Originally, Israel’s presidents were scholars. Between Weizmann and Katzir the chemists, came Yitzhak Ben-Zvi, the ethnographer, and Zalman Shazar, the historian of Hassidism. Other candidates in those years were historian of Hebrew literature Yosef Klausner, historian of the sages Ephraim Elimelech Urbach, and historian of Hebrew law Menachem Elon, who was at the time also an incumbent Supreme Court justice.
Now this list of luminaries is contrasted with a gallery of mediocre politicians, ranging from Labor’s Binyamin Ben-Eliezer to Likud’s David Levi through Kadima’s Dalia Itzik, all former ministers who lack gravitas, least of all a Nobel laureate’s.
Chances that they will impress abroad and inspire at home are low at best.
A bit different from them, but still part of that pack, is former Knesset speaker Reuven Rivlin, who despite being a right-wing ideologue, is appreciated also on the Left as an impartial legalist, a liberal humanist and a potentially unifying president – especially in case of a controversial deal with the Palestinians.
ALSO A bit different among the pack of political candidates is Natan Sharansky, whose name has been touted as well. Sharansky’s international aura as a Soviet dissident would place the Israeli president alongside Germany’s Joachim Gauck, a pastor who was a dissident in the former East Germany, as well as Lech Walesa and the late Vaclav Havel, who led the dissident movements of Poland and the former Czechoslovakia before becoming their presidents.
Then again, Sharansky has long been a politician. The last time a non-politician ran for president was in 1983, when justice Elon was narrowly defeated by Chaim Herzog.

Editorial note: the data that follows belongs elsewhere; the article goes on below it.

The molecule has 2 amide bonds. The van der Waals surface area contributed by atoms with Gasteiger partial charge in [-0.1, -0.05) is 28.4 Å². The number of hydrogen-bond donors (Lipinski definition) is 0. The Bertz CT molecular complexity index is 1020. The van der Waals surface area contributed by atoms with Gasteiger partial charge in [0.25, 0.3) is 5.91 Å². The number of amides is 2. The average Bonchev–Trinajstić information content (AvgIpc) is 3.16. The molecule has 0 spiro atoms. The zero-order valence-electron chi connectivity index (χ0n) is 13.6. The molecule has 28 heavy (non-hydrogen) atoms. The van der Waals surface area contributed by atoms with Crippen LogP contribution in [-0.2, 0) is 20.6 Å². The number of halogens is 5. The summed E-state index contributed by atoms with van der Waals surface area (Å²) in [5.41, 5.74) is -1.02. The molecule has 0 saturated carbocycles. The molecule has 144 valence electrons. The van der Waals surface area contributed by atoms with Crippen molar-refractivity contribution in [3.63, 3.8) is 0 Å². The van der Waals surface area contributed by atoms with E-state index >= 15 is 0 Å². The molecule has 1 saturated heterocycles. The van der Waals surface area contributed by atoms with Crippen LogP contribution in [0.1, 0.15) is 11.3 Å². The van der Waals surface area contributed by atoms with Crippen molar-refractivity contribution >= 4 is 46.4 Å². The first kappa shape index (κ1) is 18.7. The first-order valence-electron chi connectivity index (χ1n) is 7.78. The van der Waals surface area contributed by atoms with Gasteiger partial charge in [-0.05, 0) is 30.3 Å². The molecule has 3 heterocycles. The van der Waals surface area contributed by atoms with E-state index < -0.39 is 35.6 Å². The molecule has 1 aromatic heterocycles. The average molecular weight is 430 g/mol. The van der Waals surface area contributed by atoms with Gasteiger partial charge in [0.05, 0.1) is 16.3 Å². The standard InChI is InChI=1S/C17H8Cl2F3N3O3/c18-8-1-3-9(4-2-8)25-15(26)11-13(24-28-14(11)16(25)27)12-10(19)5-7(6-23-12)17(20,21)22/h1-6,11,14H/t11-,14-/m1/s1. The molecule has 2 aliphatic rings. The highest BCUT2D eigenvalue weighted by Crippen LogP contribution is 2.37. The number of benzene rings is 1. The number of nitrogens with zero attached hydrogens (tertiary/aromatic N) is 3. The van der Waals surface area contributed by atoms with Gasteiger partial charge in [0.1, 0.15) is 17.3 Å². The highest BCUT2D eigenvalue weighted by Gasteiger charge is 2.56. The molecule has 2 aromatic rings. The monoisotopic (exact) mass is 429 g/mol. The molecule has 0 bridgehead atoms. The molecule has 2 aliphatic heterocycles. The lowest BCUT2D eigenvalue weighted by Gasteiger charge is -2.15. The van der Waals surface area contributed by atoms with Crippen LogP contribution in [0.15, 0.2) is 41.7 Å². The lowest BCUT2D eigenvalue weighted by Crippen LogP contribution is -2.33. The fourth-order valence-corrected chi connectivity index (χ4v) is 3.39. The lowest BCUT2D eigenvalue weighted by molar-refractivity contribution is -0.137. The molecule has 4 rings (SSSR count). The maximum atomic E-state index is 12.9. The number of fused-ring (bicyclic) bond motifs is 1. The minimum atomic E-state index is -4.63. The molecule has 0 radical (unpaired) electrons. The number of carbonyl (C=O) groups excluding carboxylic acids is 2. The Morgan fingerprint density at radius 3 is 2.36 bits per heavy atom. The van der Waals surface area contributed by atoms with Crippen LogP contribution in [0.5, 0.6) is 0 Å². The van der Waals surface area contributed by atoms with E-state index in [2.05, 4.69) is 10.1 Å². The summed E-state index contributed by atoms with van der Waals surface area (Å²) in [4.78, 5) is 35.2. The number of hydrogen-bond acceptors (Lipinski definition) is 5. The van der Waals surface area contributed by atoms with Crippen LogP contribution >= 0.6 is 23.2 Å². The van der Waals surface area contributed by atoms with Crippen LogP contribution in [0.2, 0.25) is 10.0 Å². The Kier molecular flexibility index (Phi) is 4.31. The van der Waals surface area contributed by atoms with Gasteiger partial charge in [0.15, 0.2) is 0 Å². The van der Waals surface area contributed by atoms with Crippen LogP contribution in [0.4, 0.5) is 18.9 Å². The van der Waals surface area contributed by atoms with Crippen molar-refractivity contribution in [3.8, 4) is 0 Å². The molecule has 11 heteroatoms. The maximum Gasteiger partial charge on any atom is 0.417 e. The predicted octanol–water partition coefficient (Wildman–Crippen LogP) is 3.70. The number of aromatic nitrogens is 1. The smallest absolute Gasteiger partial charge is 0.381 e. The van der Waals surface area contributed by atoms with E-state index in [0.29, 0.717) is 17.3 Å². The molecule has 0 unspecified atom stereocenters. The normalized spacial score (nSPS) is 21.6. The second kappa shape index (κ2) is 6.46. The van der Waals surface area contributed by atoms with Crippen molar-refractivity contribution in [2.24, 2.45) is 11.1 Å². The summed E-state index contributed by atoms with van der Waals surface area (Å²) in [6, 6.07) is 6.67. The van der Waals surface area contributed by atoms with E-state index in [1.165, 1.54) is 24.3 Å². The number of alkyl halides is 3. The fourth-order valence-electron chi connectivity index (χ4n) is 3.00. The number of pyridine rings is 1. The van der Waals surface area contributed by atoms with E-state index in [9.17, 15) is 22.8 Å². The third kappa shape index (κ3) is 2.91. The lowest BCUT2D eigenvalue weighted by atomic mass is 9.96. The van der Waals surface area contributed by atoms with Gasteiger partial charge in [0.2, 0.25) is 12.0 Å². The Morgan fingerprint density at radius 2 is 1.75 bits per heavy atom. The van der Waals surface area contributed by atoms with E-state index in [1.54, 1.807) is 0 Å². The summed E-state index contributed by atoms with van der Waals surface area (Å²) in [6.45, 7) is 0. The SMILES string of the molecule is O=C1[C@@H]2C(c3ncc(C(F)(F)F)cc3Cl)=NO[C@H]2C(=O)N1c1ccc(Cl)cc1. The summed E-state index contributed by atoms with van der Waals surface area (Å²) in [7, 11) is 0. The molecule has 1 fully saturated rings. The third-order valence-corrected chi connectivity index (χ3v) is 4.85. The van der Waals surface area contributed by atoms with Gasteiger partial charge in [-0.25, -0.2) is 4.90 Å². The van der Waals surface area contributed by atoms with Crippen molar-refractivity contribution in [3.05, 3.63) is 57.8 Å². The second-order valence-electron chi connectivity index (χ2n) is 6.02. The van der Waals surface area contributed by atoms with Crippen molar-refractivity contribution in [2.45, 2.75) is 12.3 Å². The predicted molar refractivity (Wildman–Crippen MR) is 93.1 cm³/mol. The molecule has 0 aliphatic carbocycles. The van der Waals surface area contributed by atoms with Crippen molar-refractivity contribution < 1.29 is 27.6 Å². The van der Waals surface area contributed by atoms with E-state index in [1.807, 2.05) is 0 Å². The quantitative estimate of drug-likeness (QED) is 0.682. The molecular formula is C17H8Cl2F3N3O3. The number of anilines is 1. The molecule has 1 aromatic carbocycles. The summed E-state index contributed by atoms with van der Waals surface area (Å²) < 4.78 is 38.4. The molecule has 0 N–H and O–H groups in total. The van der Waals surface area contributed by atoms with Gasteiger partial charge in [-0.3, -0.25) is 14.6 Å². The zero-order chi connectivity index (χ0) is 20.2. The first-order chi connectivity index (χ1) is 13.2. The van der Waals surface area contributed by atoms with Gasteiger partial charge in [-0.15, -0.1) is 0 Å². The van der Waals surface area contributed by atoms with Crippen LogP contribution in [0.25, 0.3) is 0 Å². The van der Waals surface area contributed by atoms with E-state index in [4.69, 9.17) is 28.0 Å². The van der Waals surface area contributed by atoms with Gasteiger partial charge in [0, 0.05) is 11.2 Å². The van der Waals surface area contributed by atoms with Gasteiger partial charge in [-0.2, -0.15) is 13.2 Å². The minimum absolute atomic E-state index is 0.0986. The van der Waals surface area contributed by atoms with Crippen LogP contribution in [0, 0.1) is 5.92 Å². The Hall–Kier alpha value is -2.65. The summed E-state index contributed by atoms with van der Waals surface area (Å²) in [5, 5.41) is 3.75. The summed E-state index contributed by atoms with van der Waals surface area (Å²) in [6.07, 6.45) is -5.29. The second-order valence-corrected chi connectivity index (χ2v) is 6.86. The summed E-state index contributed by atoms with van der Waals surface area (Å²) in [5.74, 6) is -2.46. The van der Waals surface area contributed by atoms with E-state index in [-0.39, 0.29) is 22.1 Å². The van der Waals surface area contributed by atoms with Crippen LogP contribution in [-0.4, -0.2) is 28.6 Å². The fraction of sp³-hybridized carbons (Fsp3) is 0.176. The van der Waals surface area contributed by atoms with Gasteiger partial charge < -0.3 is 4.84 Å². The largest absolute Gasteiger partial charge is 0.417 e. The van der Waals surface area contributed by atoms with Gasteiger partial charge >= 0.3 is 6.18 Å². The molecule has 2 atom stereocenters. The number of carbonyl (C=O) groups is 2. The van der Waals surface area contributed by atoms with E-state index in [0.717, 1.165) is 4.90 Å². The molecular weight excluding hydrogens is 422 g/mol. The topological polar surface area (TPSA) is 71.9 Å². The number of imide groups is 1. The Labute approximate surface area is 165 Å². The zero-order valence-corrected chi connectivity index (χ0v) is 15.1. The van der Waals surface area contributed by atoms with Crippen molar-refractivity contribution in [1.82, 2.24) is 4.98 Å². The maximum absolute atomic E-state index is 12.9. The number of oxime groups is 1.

Ever since, the president has been a politician. Indeed, this institution’s history can be divided in two: The era of the intellectuals and the era of the politicians.
Shechtman’s candidacy attempts to rewind the Israeli presidency to its original era.
The public responded with enthusiasm to the 72-year-old scientist’s unexpected announcement, as Facebook’s chain reactions quickly produced multiple endorsements and petitions. Alas, this race will not be decided by the public, much less by the blogosphere, but by the very people it defies: the politicians.
The Shechtman candidacy has left 120 lawmakers dumbfounded. As of this writing, he has yet to win one Knesset faction’s endorsement. As a matter of fact, he has yet to garner even the 19 signatures without which he will not even become a candidate.
Shechtman’s most natural support should come from the political Center. Finance Minister Yair Lapid and the rest of his 19-member faction’s stated quest to flood the public sphere with non-politicians, and to prefer merit over privilege, should make them back this candidacy almost automatically. The same goes for Justice Minister Tzipi Livni and her six-member faction. Yet as of this writing, the two have yet to respond to the candidacy.